For busy leaders and HR professionals, tackling and creating a sustained positive work culture can be overwhelming. A constant changing work landscape, pressing business kpi's, personalities and politics internally can make it all seem a mammoth undertaking.
All leaders want to get there...but it all seems a big challenge. So where to start? Getting the groundwork done is the most important part I think. One of my favourite quotes applicable in this instance comes from the great Steven Covey:
"Begin with the end in mind."
Paint a picture
When I conduct workshops around the topic of creating culture, I first ask the participants to spend a few minutes thinking about what their intended ideal workplace would look and feel like. I ask the questions:
What elements would your ideal workplace culture have from a people, environment and "vibe"?
What do you want to achieve by changing the current situation?
What constraints are currently holding you back?
It may sound a bit airy fairy but by articulating all of the above, it sets the scene for moving forward to achieve a stellar workplace.
The evidence supporting the relationship between increased business outcomes and engaged employees is huge. Koter (2008) in a study of more than 207 organisations over 11 years found a 500% + increase in revenue among those that invested in creating positive culture.
More recently Gallup (2012), in their yearly meta analysis of the research on this topic, found that work units in the top quartile ranking for engagement out performed bottom quartile units by 21% in productivity and 10% in customer ratings. Subsequent yearly analysis have only but supported these results further.
For culture change to be embedded throughout the entire organisation, leaders must be fully on board and supportive from the get go! Understanding and believing in the benefits they will gain by creating change will increase buy in. Education is essential.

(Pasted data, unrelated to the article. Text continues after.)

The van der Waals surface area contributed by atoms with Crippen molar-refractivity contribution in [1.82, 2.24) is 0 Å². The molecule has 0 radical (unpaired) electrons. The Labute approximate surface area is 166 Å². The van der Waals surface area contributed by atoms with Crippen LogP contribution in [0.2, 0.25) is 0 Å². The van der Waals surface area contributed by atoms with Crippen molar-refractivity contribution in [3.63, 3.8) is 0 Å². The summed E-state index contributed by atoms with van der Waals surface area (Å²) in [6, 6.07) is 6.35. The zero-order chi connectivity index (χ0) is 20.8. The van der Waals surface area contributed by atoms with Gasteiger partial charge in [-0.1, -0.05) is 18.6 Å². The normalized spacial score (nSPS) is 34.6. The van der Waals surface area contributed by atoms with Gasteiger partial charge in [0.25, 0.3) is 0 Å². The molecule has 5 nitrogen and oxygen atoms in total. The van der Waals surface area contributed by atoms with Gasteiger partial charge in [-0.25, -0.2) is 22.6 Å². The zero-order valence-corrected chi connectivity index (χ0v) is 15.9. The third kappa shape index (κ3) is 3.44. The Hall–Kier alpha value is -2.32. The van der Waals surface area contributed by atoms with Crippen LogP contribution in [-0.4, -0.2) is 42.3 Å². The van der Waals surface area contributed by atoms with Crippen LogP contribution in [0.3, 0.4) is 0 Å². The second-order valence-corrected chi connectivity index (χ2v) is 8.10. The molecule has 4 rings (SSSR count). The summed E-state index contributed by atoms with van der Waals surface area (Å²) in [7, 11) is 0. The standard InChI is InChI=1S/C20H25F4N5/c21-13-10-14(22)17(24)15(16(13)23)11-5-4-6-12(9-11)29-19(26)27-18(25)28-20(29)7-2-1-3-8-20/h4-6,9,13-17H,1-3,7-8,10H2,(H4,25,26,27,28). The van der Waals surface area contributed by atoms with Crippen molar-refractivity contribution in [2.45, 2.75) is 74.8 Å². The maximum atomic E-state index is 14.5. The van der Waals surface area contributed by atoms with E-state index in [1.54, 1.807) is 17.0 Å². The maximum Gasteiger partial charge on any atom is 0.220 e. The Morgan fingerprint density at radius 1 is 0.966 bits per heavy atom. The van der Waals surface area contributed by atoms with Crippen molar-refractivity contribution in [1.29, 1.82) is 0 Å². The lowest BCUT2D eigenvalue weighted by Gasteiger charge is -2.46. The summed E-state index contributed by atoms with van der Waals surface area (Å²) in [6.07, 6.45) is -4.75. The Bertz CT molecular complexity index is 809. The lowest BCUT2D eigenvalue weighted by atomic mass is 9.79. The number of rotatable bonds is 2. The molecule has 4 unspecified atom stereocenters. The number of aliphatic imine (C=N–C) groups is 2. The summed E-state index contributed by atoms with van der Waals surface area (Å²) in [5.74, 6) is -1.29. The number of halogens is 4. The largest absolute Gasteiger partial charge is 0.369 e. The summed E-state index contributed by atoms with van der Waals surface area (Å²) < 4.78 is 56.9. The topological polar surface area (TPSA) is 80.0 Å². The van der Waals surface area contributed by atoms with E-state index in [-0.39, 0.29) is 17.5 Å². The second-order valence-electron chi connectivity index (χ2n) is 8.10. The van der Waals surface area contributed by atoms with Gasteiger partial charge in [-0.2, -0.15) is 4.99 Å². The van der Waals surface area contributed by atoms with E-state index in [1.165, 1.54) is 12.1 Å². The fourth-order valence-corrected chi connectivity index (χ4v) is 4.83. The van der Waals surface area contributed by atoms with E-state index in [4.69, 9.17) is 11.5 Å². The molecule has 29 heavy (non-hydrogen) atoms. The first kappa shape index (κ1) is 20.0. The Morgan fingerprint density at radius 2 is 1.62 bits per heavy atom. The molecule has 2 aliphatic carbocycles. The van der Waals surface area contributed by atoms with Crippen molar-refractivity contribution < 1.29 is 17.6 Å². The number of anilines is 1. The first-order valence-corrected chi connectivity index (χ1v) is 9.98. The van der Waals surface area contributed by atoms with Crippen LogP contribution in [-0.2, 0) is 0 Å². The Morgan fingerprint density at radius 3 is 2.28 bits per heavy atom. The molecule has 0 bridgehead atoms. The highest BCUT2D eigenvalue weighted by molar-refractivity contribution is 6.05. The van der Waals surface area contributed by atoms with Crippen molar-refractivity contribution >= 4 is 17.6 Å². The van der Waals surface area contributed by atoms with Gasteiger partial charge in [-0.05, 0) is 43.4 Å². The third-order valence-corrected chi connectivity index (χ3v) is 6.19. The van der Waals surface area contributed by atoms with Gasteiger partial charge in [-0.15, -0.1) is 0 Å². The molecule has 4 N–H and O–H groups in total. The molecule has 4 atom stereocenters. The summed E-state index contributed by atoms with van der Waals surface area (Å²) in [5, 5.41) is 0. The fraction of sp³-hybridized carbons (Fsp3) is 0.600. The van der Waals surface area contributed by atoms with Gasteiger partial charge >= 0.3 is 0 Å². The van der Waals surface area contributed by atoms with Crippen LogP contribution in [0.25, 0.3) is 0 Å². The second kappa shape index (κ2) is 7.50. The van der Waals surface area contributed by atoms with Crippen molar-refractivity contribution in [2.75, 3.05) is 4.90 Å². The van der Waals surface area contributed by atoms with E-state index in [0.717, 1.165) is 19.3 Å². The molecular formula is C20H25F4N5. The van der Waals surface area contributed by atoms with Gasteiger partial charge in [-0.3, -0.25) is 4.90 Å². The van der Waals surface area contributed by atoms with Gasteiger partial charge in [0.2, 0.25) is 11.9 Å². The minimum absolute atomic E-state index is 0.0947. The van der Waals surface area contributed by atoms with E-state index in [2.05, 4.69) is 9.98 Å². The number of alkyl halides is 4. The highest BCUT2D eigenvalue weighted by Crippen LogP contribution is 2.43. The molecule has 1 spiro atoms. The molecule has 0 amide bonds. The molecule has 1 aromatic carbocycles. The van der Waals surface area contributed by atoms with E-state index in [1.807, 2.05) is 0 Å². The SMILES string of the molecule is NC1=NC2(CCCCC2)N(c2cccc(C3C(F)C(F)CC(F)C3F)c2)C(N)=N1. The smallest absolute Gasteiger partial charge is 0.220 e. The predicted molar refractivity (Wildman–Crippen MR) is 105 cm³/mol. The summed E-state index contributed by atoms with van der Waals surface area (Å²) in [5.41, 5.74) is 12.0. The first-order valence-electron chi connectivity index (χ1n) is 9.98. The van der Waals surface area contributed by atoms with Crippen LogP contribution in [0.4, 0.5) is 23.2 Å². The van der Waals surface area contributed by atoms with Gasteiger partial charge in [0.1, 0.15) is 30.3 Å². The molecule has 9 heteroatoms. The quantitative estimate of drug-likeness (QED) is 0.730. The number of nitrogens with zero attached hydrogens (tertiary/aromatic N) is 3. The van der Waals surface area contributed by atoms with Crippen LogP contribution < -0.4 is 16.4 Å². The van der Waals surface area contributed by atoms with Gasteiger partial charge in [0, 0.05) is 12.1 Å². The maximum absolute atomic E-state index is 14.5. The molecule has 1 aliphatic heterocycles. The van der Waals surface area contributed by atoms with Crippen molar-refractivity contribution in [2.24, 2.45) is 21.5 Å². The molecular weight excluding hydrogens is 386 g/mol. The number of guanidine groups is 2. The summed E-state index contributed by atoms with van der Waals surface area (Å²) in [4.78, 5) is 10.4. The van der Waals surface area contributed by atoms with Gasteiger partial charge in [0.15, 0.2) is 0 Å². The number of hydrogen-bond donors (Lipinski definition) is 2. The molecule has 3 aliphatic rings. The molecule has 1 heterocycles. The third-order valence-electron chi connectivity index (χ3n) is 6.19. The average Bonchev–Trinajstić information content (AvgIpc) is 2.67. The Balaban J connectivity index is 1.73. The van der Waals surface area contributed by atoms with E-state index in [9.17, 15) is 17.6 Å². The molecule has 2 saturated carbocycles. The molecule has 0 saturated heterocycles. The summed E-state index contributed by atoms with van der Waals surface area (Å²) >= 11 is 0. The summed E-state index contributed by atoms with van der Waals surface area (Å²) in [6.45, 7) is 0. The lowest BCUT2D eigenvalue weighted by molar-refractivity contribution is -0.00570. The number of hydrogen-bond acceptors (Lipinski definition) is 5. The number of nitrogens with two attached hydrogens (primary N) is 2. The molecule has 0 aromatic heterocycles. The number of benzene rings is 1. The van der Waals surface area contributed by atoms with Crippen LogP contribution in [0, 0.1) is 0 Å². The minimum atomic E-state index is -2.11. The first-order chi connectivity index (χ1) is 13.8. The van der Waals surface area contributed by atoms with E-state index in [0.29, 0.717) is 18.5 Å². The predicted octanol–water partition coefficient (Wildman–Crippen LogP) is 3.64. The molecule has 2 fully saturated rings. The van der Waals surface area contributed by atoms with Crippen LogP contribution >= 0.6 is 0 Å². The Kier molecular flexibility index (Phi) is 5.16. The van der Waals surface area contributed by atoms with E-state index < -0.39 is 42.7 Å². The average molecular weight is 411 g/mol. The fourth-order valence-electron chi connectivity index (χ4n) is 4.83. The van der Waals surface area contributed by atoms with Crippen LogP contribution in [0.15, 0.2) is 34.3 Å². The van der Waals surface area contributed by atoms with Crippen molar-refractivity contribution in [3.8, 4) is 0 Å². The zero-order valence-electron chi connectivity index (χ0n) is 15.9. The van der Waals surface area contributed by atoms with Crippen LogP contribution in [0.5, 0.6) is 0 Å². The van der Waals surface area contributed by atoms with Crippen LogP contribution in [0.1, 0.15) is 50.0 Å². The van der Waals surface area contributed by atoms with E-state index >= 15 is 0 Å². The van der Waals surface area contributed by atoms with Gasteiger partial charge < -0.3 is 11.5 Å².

Ascertain the current state of play
Organising and administering a workplace survey can induce rocking in the corner in many a leader - which is why this practice is often conducted so poorly. Finding out where your organisation sits in terms of morale and engagement is highly necessary so that you can then create and personalise your culture fit to the needs of your own team.
I always recommend surveying staff to gain the state of play therefore. It doesn't have to be a war and peace document that is administered - There are plenty of survey question templates available online to draw questions from.
Develop your leaders
To embed culture effectively, we need to develop ourselves. Scary for some established leaders, but to change others and our environment we must be prepared to change and adapt ourselves. Again, this is a good time to workshop the questions:
What are my own personal values and principals that I live by?
Are these in line or in contrast with the current organisational values?
What is my communication style?
How do I need to adapt my workplace behaviours to meet the needs of my employees?
In the book "Everyone Culture: Becoming a deliberately Developmental Culture", Harvard researchers, Kegan and Lahey identify that continuing to practice self-development is inherent in the behaviour of both leaders and employees of companies creating sustained organisational success.
Self reflection is good.
Got your background info and a shared purpose and picture? Now before you line up at the blocks....
Plan Plan Plan
Your plan to create a stellar culture requires time and input from many organisation levels and is the topic for a whole other article. Essentially though, even at this starting point (and beyond) your entire organisation should play a role in planning change.
I always recommend utilising the following broad headings in preparation for your culture change plan:
Using tenacity and insight in the preparation for making culture change will help you immeasurably as you embark on on creating a stellar workplace. Your success will be greater long term if these fundamental initial stepping stones are in place.
"A company’s culture is the foundation for future innovation."
Brian Chesky - Founder and CEO, Airbnb.
Edwards, J: 2017. Culture University: " For Culture Success, Organisations must concentrate on the Big 3."
Kotter, J.P.: 2008. Corporate Culture and Performance. Simon and Schuster.
Gallup: 2012. Q12 Employee Engagement Meta Analysis.
Kegan, R et al: 2016. Becoming a deliberately Developmental Culture. Harvard Business Review.